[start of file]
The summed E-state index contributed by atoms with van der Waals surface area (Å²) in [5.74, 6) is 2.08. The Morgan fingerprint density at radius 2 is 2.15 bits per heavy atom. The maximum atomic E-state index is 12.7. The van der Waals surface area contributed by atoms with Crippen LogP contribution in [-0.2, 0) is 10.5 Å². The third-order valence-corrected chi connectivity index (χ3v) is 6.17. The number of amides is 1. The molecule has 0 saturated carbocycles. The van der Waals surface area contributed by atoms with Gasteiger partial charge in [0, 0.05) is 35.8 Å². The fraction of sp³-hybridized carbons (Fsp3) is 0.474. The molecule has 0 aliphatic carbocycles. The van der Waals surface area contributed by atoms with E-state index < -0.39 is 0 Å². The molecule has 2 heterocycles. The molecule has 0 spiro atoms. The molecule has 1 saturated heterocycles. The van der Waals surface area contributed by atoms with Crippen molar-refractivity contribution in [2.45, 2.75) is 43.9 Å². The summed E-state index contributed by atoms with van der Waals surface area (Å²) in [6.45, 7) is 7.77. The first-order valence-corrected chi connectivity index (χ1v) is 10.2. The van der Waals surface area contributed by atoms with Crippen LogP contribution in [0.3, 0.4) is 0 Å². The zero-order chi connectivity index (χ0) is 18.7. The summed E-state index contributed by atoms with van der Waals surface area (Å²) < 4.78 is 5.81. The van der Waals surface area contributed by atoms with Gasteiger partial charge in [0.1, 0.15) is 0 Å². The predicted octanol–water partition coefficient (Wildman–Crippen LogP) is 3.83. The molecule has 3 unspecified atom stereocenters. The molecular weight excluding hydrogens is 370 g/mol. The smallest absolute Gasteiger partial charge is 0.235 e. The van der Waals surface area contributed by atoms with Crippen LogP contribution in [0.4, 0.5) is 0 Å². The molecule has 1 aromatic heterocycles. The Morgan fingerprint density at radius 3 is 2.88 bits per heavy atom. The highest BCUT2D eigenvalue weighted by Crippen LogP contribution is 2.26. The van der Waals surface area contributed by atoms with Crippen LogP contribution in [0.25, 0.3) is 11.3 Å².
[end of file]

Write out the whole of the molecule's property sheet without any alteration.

The summed E-state index contributed by atoms with van der Waals surface area (Å²) in [5.74, 6) is 2.08. The Morgan fingerprint density at radius 2 is 2.15 bits per heavy atom. The maximum atomic E-state index is 12.7. The van der Waals surface area contributed by atoms with Crippen LogP contribution in [-0.2, 0) is 10.5 Å². The third-order valence-corrected chi connectivity index (χ3v) is 6.17. The number of amides is 1. The molecule has 0 saturated carbocycles. The van der Waals surface area contributed by atoms with Gasteiger partial charge in [0, 0.05) is 35.8 Å². The fraction of sp³-hybridized carbons (Fsp3) is 0.474. The molecule has 0 aliphatic carbocycles. The van der Waals surface area contributed by atoms with E-state index < -0.39 is 0 Å². The molecule has 2 heterocycles. The molecule has 0 spiro atoms. The molecule has 1 saturated heterocycles. The van der Waals surface area contributed by atoms with Crippen molar-refractivity contribution in [2.45, 2.75) is 43.9 Å². The summed E-state index contributed by atoms with van der Waals surface area (Å²) in [6.45, 7) is 7.77. The first-order valence-corrected chi connectivity index (χ1v) is 10.2. The van der Waals surface area contributed by atoms with Crippen LogP contribution in [0.3, 0.4) is 0 Å². The zero-order chi connectivity index (χ0) is 18.7. The summed E-state index contributed by atoms with van der Waals surface area (Å²) < 4.78 is 5.81. The van der Waals surface area contributed by atoms with Gasteiger partial charge in [0.1, 0.15) is 0 Å². The predicted octanol–water partition coefficient (Wildman–Crippen LogP) is 3.83. The molecule has 3 unspecified atom stereocenters. The molecular weight excluding hydrogens is 370 g/mol. The smallest absolute Gasteiger partial charge is 0.235 e. The van der Waals surface area contributed by atoms with Crippen LogP contribution in [0.4, 0.5) is 0 Å². The molecule has 1 aromatic heterocycles. The Morgan fingerprint density at radius 3 is 2.88 bits per heavy atom. The highest BCUT2D eigenvalue weighted by Crippen LogP contribution is 2.26. The van der Waals surface area contributed by atoms with Crippen LogP contribution in [0.25, 0.3) is 11.3 Å².